It’s that time of year with trade rumors flying around. Teams with a need for a power reliever are monitoring the situation with Sean Doolittle of the Oakland Athletics. It’s not going to be a surprise if he ends up moving to the Texas Rangers, Toronto Blue Jays or St. Louis Cardinals.
The A’s, falling 10 games below .500, are close to that moment when they begin shipping assets. Doolittle isn’t a free agent at the end of the season, but he’s on a very workable deal: $1.58 million this year, $2.63 million in 2017, $4.38 million in 2018. Then come two seasons with team options: $6 million in 2019, $6.5 million in 2020. If he finishes 100 games between 2018 and 2019 the option becomes mutual. Both seasons have a $500,000 buyout.
With that kind of contract, the A’s might want to hang on to him, but if the prospects and talent they see in front of them are worth it, the 29-year old lefty is going to be traded.
Doolittle has been with the A’s since 2012, making the All-Star game once (2014). He’s doing well in 2016, with a 2.93 ERA in 30.2 innings of work. He’s striking out 10.3 batters per nine innings, and his k-per-bb ratio is back in the good numbers with 4.38. That 11.13 from 2014 was an anomaly, and probably not returning. Those are Clayton Kershaw numbers, and that’s about it.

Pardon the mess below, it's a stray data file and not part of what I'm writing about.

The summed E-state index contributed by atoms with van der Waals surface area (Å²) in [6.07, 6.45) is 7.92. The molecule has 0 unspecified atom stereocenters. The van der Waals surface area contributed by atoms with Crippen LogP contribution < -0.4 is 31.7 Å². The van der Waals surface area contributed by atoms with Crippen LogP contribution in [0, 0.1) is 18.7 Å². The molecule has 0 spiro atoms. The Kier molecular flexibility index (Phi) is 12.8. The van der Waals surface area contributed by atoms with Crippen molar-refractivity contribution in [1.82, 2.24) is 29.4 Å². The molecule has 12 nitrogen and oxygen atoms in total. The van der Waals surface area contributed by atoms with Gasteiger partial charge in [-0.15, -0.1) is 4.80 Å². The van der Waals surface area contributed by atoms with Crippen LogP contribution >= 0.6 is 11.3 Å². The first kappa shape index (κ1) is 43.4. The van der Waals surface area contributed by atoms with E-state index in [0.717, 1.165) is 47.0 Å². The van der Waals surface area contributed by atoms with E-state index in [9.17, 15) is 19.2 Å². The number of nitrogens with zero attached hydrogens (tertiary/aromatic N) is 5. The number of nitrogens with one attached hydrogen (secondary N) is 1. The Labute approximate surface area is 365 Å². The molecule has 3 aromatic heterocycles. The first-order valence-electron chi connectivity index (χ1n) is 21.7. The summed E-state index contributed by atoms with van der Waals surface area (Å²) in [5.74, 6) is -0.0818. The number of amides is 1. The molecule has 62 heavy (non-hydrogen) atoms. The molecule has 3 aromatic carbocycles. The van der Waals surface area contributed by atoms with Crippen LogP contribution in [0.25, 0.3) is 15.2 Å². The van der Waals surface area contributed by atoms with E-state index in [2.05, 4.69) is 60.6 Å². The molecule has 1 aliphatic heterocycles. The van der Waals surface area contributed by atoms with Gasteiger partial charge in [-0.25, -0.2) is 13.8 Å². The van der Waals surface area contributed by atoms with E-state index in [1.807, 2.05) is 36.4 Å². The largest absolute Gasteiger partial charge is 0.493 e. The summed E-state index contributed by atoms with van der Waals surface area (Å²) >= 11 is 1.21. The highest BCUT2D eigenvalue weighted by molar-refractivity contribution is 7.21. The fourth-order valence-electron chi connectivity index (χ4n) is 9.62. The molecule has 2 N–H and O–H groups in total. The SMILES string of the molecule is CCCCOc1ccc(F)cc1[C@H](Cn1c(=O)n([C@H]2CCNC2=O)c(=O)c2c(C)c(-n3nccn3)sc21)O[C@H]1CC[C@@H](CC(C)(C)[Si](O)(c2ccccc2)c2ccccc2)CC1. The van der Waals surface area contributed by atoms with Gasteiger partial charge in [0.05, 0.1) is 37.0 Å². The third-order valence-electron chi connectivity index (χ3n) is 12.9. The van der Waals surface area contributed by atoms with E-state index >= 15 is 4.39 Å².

So who is going to want Doolittle? Contenders, or teams that see themselves as such, with pitching problems. Like the Texas Rangers, the best team in the American League, but with a 4.00 overall ERA and a 1.33 WHIP (16th in the majors). Sam Dyson, Tony Barnette and Jake Diekman could use another powerful arm to get strikes. Diekman is the only one of the trio who is above 7.00 in k’s per nine innings.
If there’s one team that needs help in the bullpen and fast, it’s the Toronto Blue Jays. Roberto Osuna and Joe Biagini are the only two players among the bullpen with 25 innings player or more this season that have an ERA below 3.99, and while striking batters out hasn’t been a huge problem, keeping things under control and not giving up runs has been. Doolittle could be a huge help there.
And then there are the Cardinals. A team that’s good once the starter comes off, but not special. They’re not used to chasing the Cubs, not used to aiming for the Wild Card spot. The Cards could use another powerful arm like Doolittle, although they’re not desperate for it like the Blue Jays are. They could end up making a move at some point, but are the most likely of the trio to keep things as they are, at least when it comes to relief pitching.